The often ignored P60 End of Year certificate can be used to get some of your hard-earned cash back!
You may not realise it, but your P60 form is actually a crucial document.
If you were employed in Ireland on 31 December 2017, then you should have received your 2017 P60 from your employer sometime between 1 January and 15 February.
Don’t just forget about it.
Because you could use it to reclaim some of your hard earned cash.
Well, what should interest you the most about your P60 are your Tax Credits – these credits reduce your income tax liability, and the amount of credits you get typically depends on your personal circumstances.
Everyone is entitled to at least the personal tax credit, which is €1,650 for single people. There is also a whole range of other credits available, including the rent tax credit, tuition fees, medical expenses, and home carer’s tax credit.
The issue is that payroll may not always factor in all of your tax credits, especially if your circumstances changed throughout the year, which could mean a possible refund. In this case you may be able to claim additional credits after the end of the tax year, which would mean a tax refund.
For example, a tax credit of €100 is a tax saving of €100. This basically means an extra €100 in your pocket.
So what exactly is a P60?
Your P60 is an end of year certificate of the pay, tax, Universal Social Charge (USC), and Pay Related Social Insurance (PRSI) deducted by your employer during the year.
According to a survey by Taxback.com in 2017, 61.4% (of 820 respondents) said they had no idea how much tax they paid each month. So if you’re in the same boat, you can use your P60 to figure this out!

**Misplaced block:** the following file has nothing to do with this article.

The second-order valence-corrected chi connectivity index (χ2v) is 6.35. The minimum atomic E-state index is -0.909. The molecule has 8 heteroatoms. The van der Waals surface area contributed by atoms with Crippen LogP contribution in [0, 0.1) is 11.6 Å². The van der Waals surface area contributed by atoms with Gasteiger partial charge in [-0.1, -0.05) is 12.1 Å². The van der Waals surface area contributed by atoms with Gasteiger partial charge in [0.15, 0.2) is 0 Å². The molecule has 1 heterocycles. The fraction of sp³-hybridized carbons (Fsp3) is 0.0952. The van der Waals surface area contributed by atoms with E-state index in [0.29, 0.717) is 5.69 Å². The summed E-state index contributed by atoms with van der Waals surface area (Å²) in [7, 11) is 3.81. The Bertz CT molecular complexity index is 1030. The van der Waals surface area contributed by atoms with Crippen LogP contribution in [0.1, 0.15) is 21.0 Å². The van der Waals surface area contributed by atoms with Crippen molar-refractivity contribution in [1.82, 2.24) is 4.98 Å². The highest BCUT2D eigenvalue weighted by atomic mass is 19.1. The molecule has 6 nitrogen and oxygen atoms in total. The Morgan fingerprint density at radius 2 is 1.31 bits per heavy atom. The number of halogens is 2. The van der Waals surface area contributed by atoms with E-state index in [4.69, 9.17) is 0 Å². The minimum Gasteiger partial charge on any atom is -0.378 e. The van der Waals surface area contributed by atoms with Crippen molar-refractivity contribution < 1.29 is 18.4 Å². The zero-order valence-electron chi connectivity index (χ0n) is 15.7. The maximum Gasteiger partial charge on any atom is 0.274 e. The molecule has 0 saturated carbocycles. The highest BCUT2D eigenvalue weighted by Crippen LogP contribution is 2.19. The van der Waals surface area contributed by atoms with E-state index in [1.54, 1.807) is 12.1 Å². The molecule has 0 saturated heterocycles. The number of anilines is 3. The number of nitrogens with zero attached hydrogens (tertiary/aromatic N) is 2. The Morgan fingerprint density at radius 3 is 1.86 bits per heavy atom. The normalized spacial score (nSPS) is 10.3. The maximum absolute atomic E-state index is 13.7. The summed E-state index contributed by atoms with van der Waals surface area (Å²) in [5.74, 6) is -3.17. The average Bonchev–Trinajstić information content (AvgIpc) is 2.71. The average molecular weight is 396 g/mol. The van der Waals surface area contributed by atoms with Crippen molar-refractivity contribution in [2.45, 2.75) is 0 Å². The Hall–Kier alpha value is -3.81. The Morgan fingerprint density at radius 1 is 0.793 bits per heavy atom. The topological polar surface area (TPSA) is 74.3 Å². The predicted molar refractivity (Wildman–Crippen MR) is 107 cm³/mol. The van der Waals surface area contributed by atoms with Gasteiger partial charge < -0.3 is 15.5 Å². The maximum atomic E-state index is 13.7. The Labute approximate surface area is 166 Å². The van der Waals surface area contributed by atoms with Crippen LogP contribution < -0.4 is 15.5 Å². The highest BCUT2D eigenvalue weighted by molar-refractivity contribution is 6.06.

If you weren’t working on December 31, 2017, then you won’t receive a P60 this year. You’ll get a P45 instead when you cease employment.
Your P60 explained, section by section
The top part of the P60 shows your personal details, i.e. your name, address, PPS number, tax credit and rate band information.
Your rate band is in this section:
|Single widowed, or surviving civil partner without qualifying children||€34,550 @ 20%, balance at 40%||€33,800 @ 20%, balance at 40%||€33,800 @ 20%, balance at 40%||€33,800 @ 20%, balance at 40%||€32,800 @ 20%, balance at 41%|
|Single, widowed or a surviving civil partner qualifying One Parent Family Tax Credit (2013), Single Person Child Carer Credit (2014)||€38,550 @20%, balance @ 40%||€37,800 @ 20%, balance at 40%||€37,800 @ 20%, balance @ 40%||€37,800 @ 20%, balance @ 41%||€36,800 @ 20%, balance @ 41%|
|Married or in a civil partnership (one spouse or civil partner with income)||€43,500 @ 20%, balance @ 40%||€42,800 @ 20%, balance @ 40%||€42,800 @ 20%, balance @ 40%||€42,800 @ 20%, balance @ 40%||€41,800 @ 20%, balance @ 41%|
|Married or in a civil partnership (both spouses or civil partners with income)||€43,550 @ 20% (with an increase of €25,550 max), balance @ 40%||€42,800 @ 20% (with an increase of €24,800 max), balance @ 40%||€42,800 @ 20% (with an increase of €24,800 max), balance @ 40%||€42,800 @ 20% (with an increase of €24,800 max), balance @ 40%||€41,800 @ 20% (with an increase of €23,800 max), balance @ 41%|
Note: The increase in rate band is capped at €25,550 or the amount of the income of the lower earner. This increase can’t be transferred between spouses or civil partners.
It’s important to look at this top section to confirm the year also. For example, you can use your 2017 P60 to claim a refund from 2017, and your 2016 P60 to claim a refund from 2016.
You’ve got four years to claim a refund, so in 2018, you should go back as far as your P60 from 2014 to see if you can claim anything.